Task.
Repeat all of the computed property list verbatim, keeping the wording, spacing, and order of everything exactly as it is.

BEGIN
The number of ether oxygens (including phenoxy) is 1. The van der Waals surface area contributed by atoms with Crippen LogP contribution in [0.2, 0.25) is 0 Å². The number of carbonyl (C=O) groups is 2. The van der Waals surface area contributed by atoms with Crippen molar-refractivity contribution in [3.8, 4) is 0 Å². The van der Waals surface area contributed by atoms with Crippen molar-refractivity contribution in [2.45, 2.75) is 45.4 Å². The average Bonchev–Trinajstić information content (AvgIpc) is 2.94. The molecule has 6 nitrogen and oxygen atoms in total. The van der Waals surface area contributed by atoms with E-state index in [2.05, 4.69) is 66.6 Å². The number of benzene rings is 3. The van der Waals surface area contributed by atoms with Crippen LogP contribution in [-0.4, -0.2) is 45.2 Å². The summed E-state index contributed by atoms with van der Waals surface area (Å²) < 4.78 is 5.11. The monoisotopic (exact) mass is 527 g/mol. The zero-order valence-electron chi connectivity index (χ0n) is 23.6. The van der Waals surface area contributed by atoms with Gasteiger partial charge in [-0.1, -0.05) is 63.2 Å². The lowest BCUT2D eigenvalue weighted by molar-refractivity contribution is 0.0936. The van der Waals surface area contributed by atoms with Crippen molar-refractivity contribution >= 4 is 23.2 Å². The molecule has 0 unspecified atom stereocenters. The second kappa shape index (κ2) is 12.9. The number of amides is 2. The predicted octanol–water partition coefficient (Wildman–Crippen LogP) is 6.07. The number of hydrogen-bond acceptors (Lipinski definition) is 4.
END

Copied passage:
The number of ether oxygens (including phenoxy) is 1. The van der Waals surface area contributed by atoms with Crippen LogP contribution in [0.2, 0.25) is 0 Å². The number of carbonyl (C=O) groups is 2. The van der Waals surface area contributed by atoms with Crippen molar-refractivity contribution in [3.8, 4) is 0 Å². The van der Waals surface area contributed by atoms with Crippen molar-refractivity contribution in [2.45, 2.75) is 45.4 Å². The average Bonchev–Trinajstić information content (AvgIpc) is 2.94. The molecule has 6 nitrogen and oxygen atoms in total. The van der Waals surface area contributed by atoms with E-state index in [2.05, 4.69) is 66.6 Å². The number of benzene rings is 3. The van der Waals surface area contributed by atoms with Crippen LogP contribution in [-0.4, -0.2) is 45.2 Å². The summed E-state index contributed by atoms with van der Waals surface area (Å²) < 4.78 is 5.11. The monoisotopic (exact) mass is 527 g/mol. The zero-order valence-electron chi connectivity index (χ0n) is 23.6. The van der Waals surface area contributed by atoms with Gasteiger partial charge in [-0.1, -0.05) is 63.2 Å². The lowest BCUT2D eigenvalue weighted by molar-refractivity contribution is 0.0936. The van der Waals surface area contributed by atoms with Crippen molar-refractivity contribution >= 4 is 23.2 Å². The molecule has 0 unspecified atom stereocenters. The second kappa shape index (κ2) is 12.9. The number of amides is 2. The predicted octanol–water partition coefficient (Wildman–Crippen LogP) is 6.07. The number of hydrogen-bond acceptors (Lipinski definition) is 4.